Securities regulators have charged four former senior Merrill Lynch executives with helping Enron inflate profit and mislead investors with two complex transactions. The Securities and Exchange Commission also approved a settlement in which Merrill will pay $80 million to resolve the case.
The SEC and the nation's biggest brokerage firm last month reached a tentative agreement regarding the 1999 financing deals with the now-bankrupt energy company, which the SEC commissioners approved Monday.
Merrill neither admitted to nor denied wrongdoing in the settlement.
The four former executives are disputing the allegations.
The SEC move was the latest in a series of actions by law enforcement authorities related to Enron Corp., whose collapse into bankruptcy in December 2001 destroyed the retirement savings of thousands of employees and hurt individual investors and pension funds nationwide:
SEC officials said Monday that all of the $80 million that Merrill is paying in the settlement will eventually go to compensate investors who were hurt by the fraud.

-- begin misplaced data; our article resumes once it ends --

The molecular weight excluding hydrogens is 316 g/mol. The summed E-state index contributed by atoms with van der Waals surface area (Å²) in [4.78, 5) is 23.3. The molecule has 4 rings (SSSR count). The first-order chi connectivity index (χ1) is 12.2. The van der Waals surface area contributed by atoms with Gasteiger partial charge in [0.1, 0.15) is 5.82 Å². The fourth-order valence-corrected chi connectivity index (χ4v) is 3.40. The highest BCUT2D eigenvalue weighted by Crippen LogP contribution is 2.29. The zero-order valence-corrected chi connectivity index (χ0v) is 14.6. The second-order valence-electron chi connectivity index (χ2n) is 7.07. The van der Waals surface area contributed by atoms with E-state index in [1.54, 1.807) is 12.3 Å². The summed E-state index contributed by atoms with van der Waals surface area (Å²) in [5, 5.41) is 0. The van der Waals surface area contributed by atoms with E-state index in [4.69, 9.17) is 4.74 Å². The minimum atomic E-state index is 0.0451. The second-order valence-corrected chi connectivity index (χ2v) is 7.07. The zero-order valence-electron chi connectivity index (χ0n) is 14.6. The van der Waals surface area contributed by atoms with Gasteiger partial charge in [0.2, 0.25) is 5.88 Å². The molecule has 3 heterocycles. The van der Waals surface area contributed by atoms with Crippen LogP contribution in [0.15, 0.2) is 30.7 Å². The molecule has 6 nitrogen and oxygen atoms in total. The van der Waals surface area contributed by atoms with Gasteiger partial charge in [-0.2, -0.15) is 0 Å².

They said the $80 million, comprising civil fines, restitution payments and interest, represented one of the largest amounts ever paid in a civil securities law case.
“This action is a message to all who would help a … company commit fraud: we will bring the full weight of our enforcement arsenal against you,” said SEC Chairman William H. Donaldson.
In a civil suit filed in federal court in Houston, the SEC alleged that the four former Merrill executives “aided and abetted Enron Corp.'s earnings manipulation” by working with Enron to set up the transactions.
The SEC named former Merrill vice chairman Thomas W. Davis, 49; Schuyler Tilney, 47, an investment-banking managing director who directly oversaw corporate finance matters related to Enron; Robert Furst, 41, a managing director in the investment banking division; and Daniel Bayly, 55, the global head of the division who later became the firm's chairman of investment banking.